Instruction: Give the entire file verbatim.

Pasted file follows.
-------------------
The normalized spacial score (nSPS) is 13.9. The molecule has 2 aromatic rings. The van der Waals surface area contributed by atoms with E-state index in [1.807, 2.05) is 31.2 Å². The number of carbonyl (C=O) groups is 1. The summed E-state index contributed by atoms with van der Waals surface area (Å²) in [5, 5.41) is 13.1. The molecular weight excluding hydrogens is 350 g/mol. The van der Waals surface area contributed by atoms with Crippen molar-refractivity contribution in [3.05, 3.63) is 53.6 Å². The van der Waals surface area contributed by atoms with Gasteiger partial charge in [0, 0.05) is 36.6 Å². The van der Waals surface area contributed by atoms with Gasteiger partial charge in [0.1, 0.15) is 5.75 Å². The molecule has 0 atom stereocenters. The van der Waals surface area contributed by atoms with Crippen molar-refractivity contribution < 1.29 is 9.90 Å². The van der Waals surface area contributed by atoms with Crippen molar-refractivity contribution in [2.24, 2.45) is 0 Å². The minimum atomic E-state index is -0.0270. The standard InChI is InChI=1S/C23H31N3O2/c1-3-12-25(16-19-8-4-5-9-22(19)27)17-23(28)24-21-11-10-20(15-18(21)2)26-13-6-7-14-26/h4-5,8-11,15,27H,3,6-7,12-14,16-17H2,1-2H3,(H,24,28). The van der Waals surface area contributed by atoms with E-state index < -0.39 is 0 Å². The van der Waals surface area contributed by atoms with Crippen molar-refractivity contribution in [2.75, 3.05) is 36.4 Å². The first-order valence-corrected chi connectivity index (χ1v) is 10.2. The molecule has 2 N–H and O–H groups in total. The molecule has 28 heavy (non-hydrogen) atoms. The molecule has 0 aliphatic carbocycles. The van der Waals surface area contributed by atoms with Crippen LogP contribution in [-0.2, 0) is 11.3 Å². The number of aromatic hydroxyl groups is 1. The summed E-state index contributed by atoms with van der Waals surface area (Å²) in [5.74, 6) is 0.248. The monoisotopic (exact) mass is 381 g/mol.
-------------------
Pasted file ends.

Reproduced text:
The normalized spacial score (nSPS) is 13.9. The molecule has 2 aromatic rings. The van der Waals surface area contributed by atoms with E-state index in [1.807, 2.05) is 31.2 Å². The number of carbonyl (C=O) groups is 1. The summed E-state index contributed by atoms with van der Waals surface area (Å²) in [5, 5.41) is 13.1. The molecular weight excluding hydrogens is 350 g/mol. The van der Waals surface area contributed by atoms with Crippen molar-refractivity contribution in [3.05, 3.63) is 53.6 Å². The van der Waals surface area contributed by atoms with Gasteiger partial charge in [0, 0.05) is 36.6 Å². The van der Waals surface area contributed by atoms with Gasteiger partial charge in [0.1, 0.15) is 5.75 Å². The molecule has 0 atom stereocenters. The van der Waals surface area contributed by atoms with Crippen molar-refractivity contribution < 1.29 is 9.90 Å². The van der Waals surface area contributed by atoms with Crippen molar-refractivity contribution in [2.24, 2.45) is 0 Å². The minimum atomic E-state index is -0.0270. The standard InChI is InChI=1S/C23H31N3O2/c1-3-12-25(16-19-8-4-5-9-22(19)27)17-23(28)24-21-11-10-20(15-18(21)2)26-13-6-7-14-26/h4-5,8-11,15,27H,3,6-7,12-14,16-17H2,1-2H3,(H,24,28). The van der Waals surface area contributed by atoms with E-state index < -0.39 is 0 Å². The van der Waals surface area contributed by atoms with Crippen molar-refractivity contribution in [2.75, 3.05) is 36.4 Å². The first-order valence-corrected chi connectivity index (χ1v) is 10.2. The molecule has 2 N–H and O–H groups in total. The molecule has 28 heavy (non-hydrogen) atoms. The molecule has 0 aliphatic carbocycles. The van der Waals surface area contributed by atoms with Crippen LogP contribution in [-0.2, 0) is 11.3 Å². The number of aromatic hydroxyl groups is 1. The summed E-state index contributed by atoms with van der Waals surface area (Å²) in [5.74, 6) is 0.248. The monoisotopic (exact) mass is 381 g/mol.